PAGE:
For Glenn Williams, It's Not the Label It's the Results That Are Important
As essential as breathing is to human life, one might think everyone would know what a pulmonologist does.
But that's not the case. Doctors who treat Chronic Obstructive Pulmonary Disease are in some cases afflicted with Chronic Pulmonologist Identity Syndrome.
Glenn Williams, MD, has been with Mid-South Pulmonary Specialists since 1991.
"I don't think people really understand what a pulmonologist does," he said. "I have a biking group that I go with, and the guys are all very successful people in their own areas. But when I say I'm in pulmonary critical care, I've heard them tell people 'he's an anesthesiologist' or that I'm a heart doctor.
"Those are the two things pulmonologists are mixed up with - anesthesia and cardiologists. So a lot of times I just say I'm a critical care specialist because folks can identify with that a little bit easier."
Unless a campaign is launched to raise the profile of pulmonologists, that's the way it's going to be for these physicians who treat respiratory diseases. In the case of Dr. Williams, two of his areas of focus are pulmonary hypertension and interventional bronchoscopy. Over the past five years or so, he also has been providing critical care in the heart transplant program at Baptist, along with his Mid-South Pulmonary partners Dr. Roy Fox and Dr. David Munday.
New drugs, Dr. Williams said, have drastically changed the approach to pulmonary hypertension. Treatment early on started with an intravenous drug, and through the years that was followed by a series of oral drugs. Hypertension results, he said, when the arteries that go into the lung develop elevated blood pressures, affecting right heart function.
Symptoms include shortness of breath, swelling and fluid retention.
"Physician awareness has gone way up," Dr. Williams said. "I think we're recognizing the disease process much more than we used to, and we're able to intervene much earlier than we used to."
Dr. Williams and his group also treat ARDS (adult respiratory distress syndrome), which could be fatal.
"But over the last 10 to 15 years, there's been more usage of ECMO," he said. "This is a technique that we started using, and Baptist is currently the only facility in this area of the country that does this."
Treatment includes cannulating patients and putting them on a lung bypass machine, which oxygenates and ventilates the patient while the lungs are healing.
"We've probably done around 85 cases in the last four years, myself along with Dr. John Craig. Slowly the communities and outlying areas have become more and more aware that we have this capability. So our referrals are creeping up a little bit each year. It's a big deal, very expensive and very complicated."
In the area of interventional bronchoscopy, Dr. Williams said, "we do tumor destruction with catheters in the airway, and we can also do stent placement. We have some advanced modes of diagnosis of peripheral lesions with the use of a computer.
"So these are all nice techniques that interventional bronchoscopists like doing."
Working with the heart transplant team at Baptist is probably what occupies most of Dr. Williams' time these days. In that process, he said, "we're the critical care guys, so the surgeons do the transplants and place a device called the left ventricular assist device, and our primary function is stabilizing the patient before and after that surgery.
"We work very closely with advanced heart failure cardiologists. It's very much a team approach."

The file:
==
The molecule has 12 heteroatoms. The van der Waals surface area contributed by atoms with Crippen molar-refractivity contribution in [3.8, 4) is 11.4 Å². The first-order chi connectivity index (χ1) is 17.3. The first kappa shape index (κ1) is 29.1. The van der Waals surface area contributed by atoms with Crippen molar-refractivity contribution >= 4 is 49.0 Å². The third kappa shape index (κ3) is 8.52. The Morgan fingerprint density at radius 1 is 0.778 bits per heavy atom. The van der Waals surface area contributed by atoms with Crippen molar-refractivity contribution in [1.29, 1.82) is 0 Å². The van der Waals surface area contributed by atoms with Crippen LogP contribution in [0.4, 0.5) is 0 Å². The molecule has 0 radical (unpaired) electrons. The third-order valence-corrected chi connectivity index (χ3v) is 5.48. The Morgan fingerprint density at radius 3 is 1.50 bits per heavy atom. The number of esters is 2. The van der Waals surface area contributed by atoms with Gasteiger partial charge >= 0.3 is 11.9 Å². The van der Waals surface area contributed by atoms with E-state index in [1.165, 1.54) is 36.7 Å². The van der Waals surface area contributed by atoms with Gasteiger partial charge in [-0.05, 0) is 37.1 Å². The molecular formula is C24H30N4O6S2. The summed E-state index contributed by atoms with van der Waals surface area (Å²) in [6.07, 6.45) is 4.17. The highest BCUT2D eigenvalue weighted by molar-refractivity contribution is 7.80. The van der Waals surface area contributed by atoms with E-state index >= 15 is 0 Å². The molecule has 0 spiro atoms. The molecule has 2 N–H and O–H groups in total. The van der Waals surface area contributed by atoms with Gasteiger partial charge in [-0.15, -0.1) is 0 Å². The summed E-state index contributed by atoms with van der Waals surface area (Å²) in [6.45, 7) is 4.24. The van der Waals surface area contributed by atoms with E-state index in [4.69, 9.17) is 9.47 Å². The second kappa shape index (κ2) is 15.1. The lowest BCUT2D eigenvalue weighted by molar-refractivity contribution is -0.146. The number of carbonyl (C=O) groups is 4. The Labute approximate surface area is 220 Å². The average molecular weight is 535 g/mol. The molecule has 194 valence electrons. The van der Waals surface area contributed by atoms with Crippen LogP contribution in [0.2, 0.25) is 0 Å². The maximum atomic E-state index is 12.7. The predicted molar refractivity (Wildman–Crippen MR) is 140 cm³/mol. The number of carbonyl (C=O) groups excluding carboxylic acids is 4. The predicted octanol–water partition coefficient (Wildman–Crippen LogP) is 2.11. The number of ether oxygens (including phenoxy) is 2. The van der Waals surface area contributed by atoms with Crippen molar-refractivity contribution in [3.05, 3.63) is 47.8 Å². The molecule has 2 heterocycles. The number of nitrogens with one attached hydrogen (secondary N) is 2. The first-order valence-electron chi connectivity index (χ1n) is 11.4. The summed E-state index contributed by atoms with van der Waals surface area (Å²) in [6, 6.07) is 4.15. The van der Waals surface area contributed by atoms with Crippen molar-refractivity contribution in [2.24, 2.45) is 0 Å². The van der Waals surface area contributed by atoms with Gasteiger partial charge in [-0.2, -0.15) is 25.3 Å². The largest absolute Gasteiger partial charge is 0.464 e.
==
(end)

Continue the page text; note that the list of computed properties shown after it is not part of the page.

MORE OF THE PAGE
Born in Kansas City and raised in Atlanta, Dr. Williams came to the University of Memphis in 1971 and has never left the city. He earned a degree in chemistry, majored in biochemistry in graduate school and earned a PhD in chemistry.
During grad school, he got a part-time job as a med tech at the Newborn Center.
"I started to learn a lot of physiology and respiratory medicine with the neonates on the ventilator and their associated physiology," he said. "I really started to enjoy what I was doing and decided to apply to med school, coupled with the fact that my buddies who finished their graduate degrees in chemistry and biochemistry were telling me there weren't any jobs out there."
He met Teresa, a neonatal nurse at Newborn Center, and they were married just before Dr. Williams started medical school at UT Memphis.
As a third-year resident, he was encouraged by one of the pulmonary critical care staff people to pursue that specialty.
"I really liked that area of study anyway, so it didn't take a whole lot of encouragement," he said.
When he finished a fellowship, he, along with Dr. Fox, were offered a job with a fledgling Mid-South Pulmonary. The group has since grown to 19 physicians and one nurse practitioner.
The group was primarily focused on the Methodist hospitals at that time, but Dr. Williams was sent east, "and I became the Baptist doctor in the group."
He and Teresa had three children, and raising them became problematic with both parents working jobs in healthcare.
"Early on in practice an average week for me was 70 to 90 hours, really bad," Dr. Williams said. "It's much better now because I've gotten more help and I limit what I do compared to what I did when I was younger."
Finally he urged Teresa to leave her nursing job and stay home with the kids.
"So she raised our family, along with me, but she was on the front lines doing most of the work with it. And I think it turned out OK."
All three children have medical degrees. Jason, the eldest, is in private practice with Memphis Obstetrics and Gynecological Association. David is in his third year of a pulmonary critical care fellowship and has plans to join his father at Mid-South Pulmonary. Heather is a third-year OB-GYN resident and may join her brother at MOGA.